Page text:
In evaluating the complaint, the court must accept all factual allegations as true and must draw all inferences in the plaintiff's favor. See Larkin v. Savage, 318 F.3d 138, 139 (2d Cir. 2003) (per curiam); King v. Simpson, 189 F.3d 284, 287 (2d Cir. 1999). "Specific facts are not necessary," and the plaintiff "need only 'give the defendant fair notice of what the . . . claim is and the grounds upon which it rests.'" Erickson v. Pardus, 551 U.S. 89, 93 (2007) (quoting Twombly, 550 U.S. at 555) (internal quotation marks and citation omitted). "Further, when the plaintiff proceeds pro se, as in this case, a court is obliged to construe his pleadings liberally, particularly when they allege civil rights violations." McEachin v. McGuinnis, 357 F.3d 197, 200 (2d Cir. 2004); see also Boykin v. Keycorp, 521 F.3d 202, 213-16 (2d Cir. 2008) (discussing pleading standard in pro se cases after Twombly; "even after Twombly, dismissal of a pro se claim as insufficiently pleaded is appropriate only in the most unsustainable of cases."). Generally, the court will afford a pro se plaintiff an opportunity to amend or to be heard prior to dismissal '"unless the court can rule out any possibility, however unlikely it might be, that an amended complaint would succeed in stating a claim."' Abbas v. Dixon, 480 F.3d 636, 639 (quoting Gomez v. USAA Fed. Sav. Bank, 171 F.3d 794, 796 (2d Cir. 1999) (per curiam)). But even pleadings submitted pro se must meet the notice requirements of Rule 8. Wynder v. McMahon, 360 F.3d 73, 79 n.11 (2d Cir. 2004).

In this case, as noted above, the plaintiff used the Prisoner Complaint Form, which may be used to assert claims under 42 U.S.C. § 1983. To state a valid claim under 42 U.S.C. § 1983:

[T]he plaintiff must allege that the challenged conduct (1) was attributable to a person acting under color of state law, and (2) deprived the plaintiff of a right, privilege, or immunity secured by the Constitution or laws of the United States.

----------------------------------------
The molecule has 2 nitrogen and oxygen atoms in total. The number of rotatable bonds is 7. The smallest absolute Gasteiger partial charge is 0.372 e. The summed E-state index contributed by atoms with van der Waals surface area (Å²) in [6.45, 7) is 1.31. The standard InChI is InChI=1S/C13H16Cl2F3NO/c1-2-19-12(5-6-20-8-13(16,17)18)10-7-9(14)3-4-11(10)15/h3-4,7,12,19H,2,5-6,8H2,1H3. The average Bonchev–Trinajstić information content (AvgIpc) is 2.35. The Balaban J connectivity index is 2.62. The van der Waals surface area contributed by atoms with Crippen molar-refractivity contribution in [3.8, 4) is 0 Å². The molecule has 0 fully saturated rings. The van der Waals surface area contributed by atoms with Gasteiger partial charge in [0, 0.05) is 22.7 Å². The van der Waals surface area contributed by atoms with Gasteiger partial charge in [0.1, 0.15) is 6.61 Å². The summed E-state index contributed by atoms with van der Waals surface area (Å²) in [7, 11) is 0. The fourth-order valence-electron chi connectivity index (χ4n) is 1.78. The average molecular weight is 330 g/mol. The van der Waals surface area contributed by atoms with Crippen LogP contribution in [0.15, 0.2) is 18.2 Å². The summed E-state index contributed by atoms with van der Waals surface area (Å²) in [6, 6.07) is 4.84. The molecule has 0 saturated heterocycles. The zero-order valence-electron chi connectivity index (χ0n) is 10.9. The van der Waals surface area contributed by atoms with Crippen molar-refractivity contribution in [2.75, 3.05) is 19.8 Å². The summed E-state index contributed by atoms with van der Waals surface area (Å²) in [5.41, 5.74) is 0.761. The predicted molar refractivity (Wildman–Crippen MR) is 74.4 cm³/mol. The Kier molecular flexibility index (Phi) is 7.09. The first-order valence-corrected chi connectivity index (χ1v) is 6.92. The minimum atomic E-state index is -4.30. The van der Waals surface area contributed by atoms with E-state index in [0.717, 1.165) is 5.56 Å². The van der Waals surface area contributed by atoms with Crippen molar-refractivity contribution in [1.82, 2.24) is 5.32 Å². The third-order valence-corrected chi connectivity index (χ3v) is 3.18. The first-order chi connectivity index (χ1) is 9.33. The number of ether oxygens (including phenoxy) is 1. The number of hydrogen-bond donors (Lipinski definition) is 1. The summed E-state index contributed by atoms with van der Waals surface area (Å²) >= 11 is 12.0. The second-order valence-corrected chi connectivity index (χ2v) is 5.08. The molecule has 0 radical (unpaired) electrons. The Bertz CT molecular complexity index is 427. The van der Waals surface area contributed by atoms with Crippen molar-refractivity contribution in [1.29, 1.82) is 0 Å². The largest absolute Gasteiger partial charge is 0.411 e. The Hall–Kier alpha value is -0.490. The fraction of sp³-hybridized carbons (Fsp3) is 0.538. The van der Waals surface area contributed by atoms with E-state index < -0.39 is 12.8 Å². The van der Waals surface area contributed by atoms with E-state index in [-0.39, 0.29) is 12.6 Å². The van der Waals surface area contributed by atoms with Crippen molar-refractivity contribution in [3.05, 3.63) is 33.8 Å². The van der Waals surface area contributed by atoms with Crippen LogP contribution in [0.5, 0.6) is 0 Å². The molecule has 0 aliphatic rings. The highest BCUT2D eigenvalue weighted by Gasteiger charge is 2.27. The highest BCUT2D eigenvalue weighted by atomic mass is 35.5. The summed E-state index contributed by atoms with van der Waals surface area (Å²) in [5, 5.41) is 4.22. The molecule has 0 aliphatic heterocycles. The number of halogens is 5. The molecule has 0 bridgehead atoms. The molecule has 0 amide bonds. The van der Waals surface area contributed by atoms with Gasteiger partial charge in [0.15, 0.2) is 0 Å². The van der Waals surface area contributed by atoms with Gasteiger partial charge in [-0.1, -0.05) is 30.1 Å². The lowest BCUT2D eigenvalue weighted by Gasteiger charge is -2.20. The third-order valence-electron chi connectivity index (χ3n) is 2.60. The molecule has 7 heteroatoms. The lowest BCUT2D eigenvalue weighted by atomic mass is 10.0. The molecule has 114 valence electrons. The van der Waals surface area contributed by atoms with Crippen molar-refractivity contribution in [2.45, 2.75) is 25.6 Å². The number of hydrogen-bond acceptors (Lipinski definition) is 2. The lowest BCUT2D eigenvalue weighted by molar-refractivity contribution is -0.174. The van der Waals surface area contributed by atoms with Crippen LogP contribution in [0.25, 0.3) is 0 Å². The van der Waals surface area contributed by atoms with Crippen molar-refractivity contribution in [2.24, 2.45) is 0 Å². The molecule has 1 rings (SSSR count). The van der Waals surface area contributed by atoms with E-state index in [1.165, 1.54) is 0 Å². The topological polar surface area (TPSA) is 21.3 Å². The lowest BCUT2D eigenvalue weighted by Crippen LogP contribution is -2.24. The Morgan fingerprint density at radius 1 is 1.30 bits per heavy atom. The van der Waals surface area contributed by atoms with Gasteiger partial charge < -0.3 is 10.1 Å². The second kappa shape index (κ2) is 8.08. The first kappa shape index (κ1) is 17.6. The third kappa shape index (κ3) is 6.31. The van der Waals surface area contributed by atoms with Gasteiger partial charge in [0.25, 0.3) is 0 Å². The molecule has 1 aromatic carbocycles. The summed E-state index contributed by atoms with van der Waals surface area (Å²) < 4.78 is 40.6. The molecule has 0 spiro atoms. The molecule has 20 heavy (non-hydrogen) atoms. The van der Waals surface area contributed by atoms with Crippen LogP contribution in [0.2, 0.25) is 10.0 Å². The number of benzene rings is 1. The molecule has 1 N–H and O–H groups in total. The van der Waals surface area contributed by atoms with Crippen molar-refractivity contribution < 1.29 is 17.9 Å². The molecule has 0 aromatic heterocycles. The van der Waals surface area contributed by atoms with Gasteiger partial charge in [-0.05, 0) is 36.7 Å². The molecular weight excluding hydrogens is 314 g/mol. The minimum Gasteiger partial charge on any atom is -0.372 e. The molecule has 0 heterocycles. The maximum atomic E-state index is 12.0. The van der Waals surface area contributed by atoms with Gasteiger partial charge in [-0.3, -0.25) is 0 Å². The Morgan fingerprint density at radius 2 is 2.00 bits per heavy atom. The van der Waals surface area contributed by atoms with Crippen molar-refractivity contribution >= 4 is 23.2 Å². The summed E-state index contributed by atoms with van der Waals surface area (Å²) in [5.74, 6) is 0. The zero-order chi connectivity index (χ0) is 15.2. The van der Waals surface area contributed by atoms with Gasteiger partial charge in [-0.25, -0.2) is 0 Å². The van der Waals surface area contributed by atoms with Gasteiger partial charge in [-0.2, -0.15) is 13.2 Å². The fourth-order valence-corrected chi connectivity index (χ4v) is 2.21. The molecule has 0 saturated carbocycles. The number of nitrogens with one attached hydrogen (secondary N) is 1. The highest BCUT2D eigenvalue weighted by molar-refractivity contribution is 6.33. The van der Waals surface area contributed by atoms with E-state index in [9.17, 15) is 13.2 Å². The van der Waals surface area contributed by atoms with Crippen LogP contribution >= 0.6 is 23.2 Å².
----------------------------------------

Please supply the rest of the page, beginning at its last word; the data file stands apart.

Whalen v. County of Fulton, 126 F.3d 400, 405 (2d. Cir. 1997) (citing Eagleston v. Guido, 41 F.3d 865, 875-76 (2d Cir.1994)). Because the complaint here is blank, however, it fails to include any allegations of fact or even broad statements of what the claims may be. For that reason, the complaint utterly fails to comply with Rule 8 or to state a claim upon which relief can be granted. See Iqbal, 556 U.S. 677-78.

Nevertheless, the plaintiff will be given an opportunity to file an amended complaint. Davidson v. Flynn, 32 F.3d 27, 31 (2d Cir. 1994) ("[S]parse pleadings by a pro se litigant unfamiliar with the requirements of the legal system may be sufficient at least to permit the plaintiff to amend his complaint to state a cause of action."); Fed. R. Civ. P. 15(a)(2) ("court should freely give leave when justice so requires"). Given the bits and pieces of information in his various filings, the plaintiff appears to be trying to tell the court something. If the plaintiff chooses to amend his complaint to comply with the requirements, he must complete each section of the Prisoner Complaint Form. Most importantly, he must state facts in paragraph "5A" of the Prisoner Complaint Form that support his claims against each of the defendants he seeks to sue. The facts must allege what the plaintiff claims each defendant did or failed to do; in other words, the plaintiff should set forth each act of misconduct that he claims occurred, and he should indicate which defendant or defendants engaged in each act of misconduct alleged. He also should explain how he was injured by each of the alleged acts of misconduct. Upon the completion of the amended complaint on the Prisoner Complaint Form, the plaintiff should forward it to the Clerk of Court, United States Courthouse, 2 Niagara Square, Buffalo, New York 14202 on or before November 21, 2016.